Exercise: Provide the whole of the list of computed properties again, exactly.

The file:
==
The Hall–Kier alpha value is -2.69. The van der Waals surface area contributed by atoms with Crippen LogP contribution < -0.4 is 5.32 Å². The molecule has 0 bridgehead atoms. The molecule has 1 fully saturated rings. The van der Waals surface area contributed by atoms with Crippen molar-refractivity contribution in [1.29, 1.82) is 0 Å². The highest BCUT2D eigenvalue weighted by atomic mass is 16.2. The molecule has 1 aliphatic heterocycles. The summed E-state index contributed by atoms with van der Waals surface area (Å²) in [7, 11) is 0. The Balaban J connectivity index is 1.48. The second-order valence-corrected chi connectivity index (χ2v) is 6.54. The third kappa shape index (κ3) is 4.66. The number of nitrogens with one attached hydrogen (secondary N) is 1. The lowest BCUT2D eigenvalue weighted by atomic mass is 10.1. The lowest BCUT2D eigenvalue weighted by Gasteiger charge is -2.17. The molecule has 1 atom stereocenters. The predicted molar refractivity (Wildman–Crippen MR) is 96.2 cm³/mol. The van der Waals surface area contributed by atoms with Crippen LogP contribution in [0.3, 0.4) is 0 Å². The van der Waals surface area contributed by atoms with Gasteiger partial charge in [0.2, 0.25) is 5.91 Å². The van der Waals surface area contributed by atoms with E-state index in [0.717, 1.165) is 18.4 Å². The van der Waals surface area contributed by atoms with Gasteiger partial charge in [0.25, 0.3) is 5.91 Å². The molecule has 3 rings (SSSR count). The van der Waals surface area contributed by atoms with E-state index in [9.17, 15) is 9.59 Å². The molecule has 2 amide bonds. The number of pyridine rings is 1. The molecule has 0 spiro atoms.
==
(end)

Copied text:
The Hall–Kier alpha value is -2.69. The van der Waals surface area contributed by atoms with Crippen LogP contribution < -0.4 is 5.32 Å². The molecule has 0 bridgehead atoms. The molecule has 1 fully saturated rings. The van der Waals surface area contributed by atoms with Crippen molar-refractivity contribution in [1.29, 1.82) is 0 Å². The highest BCUT2D eigenvalue weighted by atomic mass is 16.2. The molecule has 1 aliphatic heterocycles. The summed E-state index contributed by atoms with van der Waals surface area (Å²) in [7, 11) is 0. The Balaban J connectivity index is 1.48. The second-order valence-corrected chi connectivity index (χ2v) is 6.54. The third kappa shape index (κ3) is 4.66. The number of nitrogens with one attached hydrogen (secondary N) is 1. The lowest BCUT2D eigenvalue weighted by atomic mass is 10.1. The lowest BCUT2D eigenvalue weighted by Gasteiger charge is -2.17. The molecule has 1 atom stereocenters. The predicted molar refractivity (Wildman–Crippen MR) is 96.2 cm³/mol. The van der Waals surface area contributed by atoms with Crippen LogP contribution in [0.3, 0.4) is 0 Å². The van der Waals surface area contributed by atoms with Gasteiger partial charge in [0.2, 0.25) is 5.91 Å². The van der Waals surface area contributed by atoms with E-state index in [0.717, 1.165) is 18.4 Å². The van der Waals surface area contributed by atoms with Gasteiger partial charge in [0.25, 0.3) is 5.91 Å². The molecule has 3 rings (SSSR count). The van der Waals surface area contributed by atoms with E-state index in [9.17, 15) is 9.59 Å². The molecule has 2 amide bonds. The number of pyridine rings is 1. The molecule has 0 spiro atoms.